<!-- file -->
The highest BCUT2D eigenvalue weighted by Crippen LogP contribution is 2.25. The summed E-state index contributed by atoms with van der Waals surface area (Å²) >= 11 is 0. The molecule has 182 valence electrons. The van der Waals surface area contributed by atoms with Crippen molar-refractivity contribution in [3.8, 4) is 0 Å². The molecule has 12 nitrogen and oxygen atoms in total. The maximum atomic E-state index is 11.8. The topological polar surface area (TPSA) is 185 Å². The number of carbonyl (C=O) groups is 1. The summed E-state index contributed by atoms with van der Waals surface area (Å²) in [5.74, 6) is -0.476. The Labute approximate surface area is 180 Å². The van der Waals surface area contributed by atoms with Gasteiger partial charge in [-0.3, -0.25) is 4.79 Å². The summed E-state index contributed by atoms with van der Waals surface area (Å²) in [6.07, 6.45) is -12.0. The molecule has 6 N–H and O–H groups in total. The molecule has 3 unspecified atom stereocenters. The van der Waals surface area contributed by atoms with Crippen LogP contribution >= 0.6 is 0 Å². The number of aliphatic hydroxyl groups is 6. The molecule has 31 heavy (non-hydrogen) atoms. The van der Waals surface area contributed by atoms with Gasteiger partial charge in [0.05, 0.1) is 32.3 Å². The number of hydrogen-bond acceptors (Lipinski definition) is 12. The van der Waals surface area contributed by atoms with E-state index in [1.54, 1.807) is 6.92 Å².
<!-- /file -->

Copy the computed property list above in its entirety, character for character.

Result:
The highest BCUT2D eigenvalue weighted by Crippen LogP contribution is 2.25. The summed E-state index contributed by atoms with van der Waals surface area (Å²) >= 11 is 0. The molecule has 182 valence electrons. The van der Waals surface area contributed by atoms with Crippen molar-refractivity contribution in [3.8, 4) is 0 Å². The molecule has 12 nitrogen and oxygen atoms in total. The maximum atomic E-state index is 11.8. The topological polar surface area (TPSA) is 185 Å². The number of carbonyl (C=O) groups is 1. The summed E-state index contributed by atoms with van der Waals surface area (Å²) in [5.74, 6) is -0.476. The Labute approximate surface area is 180 Å². The van der Waals surface area contributed by atoms with Gasteiger partial charge in [-0.3, -0.25) is 4.79 Å². The summed E-state index contributed by atoms with van der Waals surface area (Å²) in [6.07, 6.45) is -12.0. The molecule has 6 N–H and O–H groups in total. The molecule has 3 unspecified atom stereocenters. The van der Waals surface area contributed by atoms with Crippen LogP contribution >= 0.6 is 0 Å². The number of aliphatic hydroxyl groups is 6. The molecule has 31 heavy (non-hydrogen) atoms. The van der Waals surface area contributed by atoms with Gasteiger partial charge in [0.05, 0.1) is 32.3 Å². The number of hydrogen-bond acceptors (Lipinski definition) is 12. The van der Waals surface area contributed by atoms with E-state index in [1.54, 1.807) is 6.92 Å².